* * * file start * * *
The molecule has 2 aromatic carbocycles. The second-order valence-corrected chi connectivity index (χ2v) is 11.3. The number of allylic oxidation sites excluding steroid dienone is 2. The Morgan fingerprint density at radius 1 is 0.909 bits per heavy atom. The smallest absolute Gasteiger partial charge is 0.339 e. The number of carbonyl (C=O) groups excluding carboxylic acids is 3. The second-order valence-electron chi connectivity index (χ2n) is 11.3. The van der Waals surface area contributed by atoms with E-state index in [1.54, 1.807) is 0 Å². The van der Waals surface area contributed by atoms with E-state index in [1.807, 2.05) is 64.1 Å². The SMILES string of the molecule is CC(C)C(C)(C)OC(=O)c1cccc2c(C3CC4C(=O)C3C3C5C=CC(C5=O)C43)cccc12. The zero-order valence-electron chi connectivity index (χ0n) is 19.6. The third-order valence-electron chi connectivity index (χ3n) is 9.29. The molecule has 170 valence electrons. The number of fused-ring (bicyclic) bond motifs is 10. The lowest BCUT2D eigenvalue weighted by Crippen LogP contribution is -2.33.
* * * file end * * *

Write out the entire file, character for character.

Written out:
The molecule has 2 aromatic carbocycles. The second-order valence-corrected chi connectivity index (χ2v) is 11.3. The number of allylic oxidation sites excluding steroid dienone is 2. The Morgan fingerprint density at radius 1 is 0.909 bits per heavy atom. The smallest absolute Gasteiger partial charge is 0.339 e. The number of carbonyl (C=O) groups excluding carboxylic acids is 3. The second-order valence-electron chi connectivity index (χ2n) is 11.3. The van der Waals surface area contributed by atoms with E-state index in [1.54, 1.807) is 0 Å². The van der Waals surface area contributed by atoms with E-state index in [1.807, 2.05) is 64.1 Å². The SMILES string of the molecule is CC(C)C(C)(C)OC(=O)c1cccc2c(C3CC4C(=O)C3C3C5C=CC(C5=O)C43)cccc12. The zero-order valence-electron chi connectivity index (χ0n) is 19.6. The third-order valence-electron chi connectivity index (χ3n) is 9.29. The molecule has 170 valence electrons. The number of fused-ring (bicyclic) bond motifs is 10. The lowest BCUT2D eigenvalue weighted by Crippen LogP contribution is -2.33.